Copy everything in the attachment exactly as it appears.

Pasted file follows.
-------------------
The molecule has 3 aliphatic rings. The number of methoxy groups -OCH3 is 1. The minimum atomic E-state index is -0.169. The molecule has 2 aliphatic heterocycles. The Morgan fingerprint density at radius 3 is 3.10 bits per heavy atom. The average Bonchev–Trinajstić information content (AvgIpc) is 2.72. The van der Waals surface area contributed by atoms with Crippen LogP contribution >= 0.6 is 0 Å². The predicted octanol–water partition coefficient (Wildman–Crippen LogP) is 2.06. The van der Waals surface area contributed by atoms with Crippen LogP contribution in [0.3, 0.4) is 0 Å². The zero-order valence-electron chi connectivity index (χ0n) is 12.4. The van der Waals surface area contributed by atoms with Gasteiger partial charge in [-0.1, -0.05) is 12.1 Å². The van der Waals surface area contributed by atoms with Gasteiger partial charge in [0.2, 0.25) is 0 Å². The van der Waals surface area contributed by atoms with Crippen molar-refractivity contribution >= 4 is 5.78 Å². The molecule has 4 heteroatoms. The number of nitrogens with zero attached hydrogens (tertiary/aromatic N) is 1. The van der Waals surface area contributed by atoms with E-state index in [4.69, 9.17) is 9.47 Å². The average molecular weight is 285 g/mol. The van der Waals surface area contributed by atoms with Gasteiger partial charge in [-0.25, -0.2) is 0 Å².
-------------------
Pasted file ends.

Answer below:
The molecule has 3 aliphatic rings. The number of methoxy groups -OCH3 is 1. The minimum atomic E-state index is -0.169. The molecule has 2 aliphatic heterocycles. The Morgan fingerprint density at radius 3 is 3.10 bits per heavy atom. The average Bonchev–Trinajstić information content (AvgIpc) is 2.72. The van der Waals surface area contributed by atoms with Crippen LogP contribution >= 0.6 is 0 Å². The predicted octanol–water partition coefficient (Wildman–Crippen LogP) is 2.06. The van der Waals surface area contributed by atoms with Crippen LogP contribution in [0.3, 0.4) is 0 Å². The zero-order valence-electron chi connectivity index (χ0n) is 12.4. The van der Waals surface area contributed by atoms with Gasteiger partial charge in [-0.1, -0.05) is 12.1 Å². The van der Waals surface area contributed by atoms with Gasteiger partial charge in [0.2, 0.25) is 0 Å². The van der Waals surface area contributed by atoms with Crippen molar-refractivity contribution >= 4 is 5.78 Å². The molecule has 4 heteroatoms. The number of nitrogens with zero attached hydrogens (tertiary/aromatic N) is 1. The van der Waals surface area contributed by atoms with E-state index in [4.69, 9.17) is 9.47 Å². The average molecular weight is 285 g/mol. The van der Waals surface area contributed by atoms with Gasteiger partial charge in [-0.25, -0.2) is 0 Å².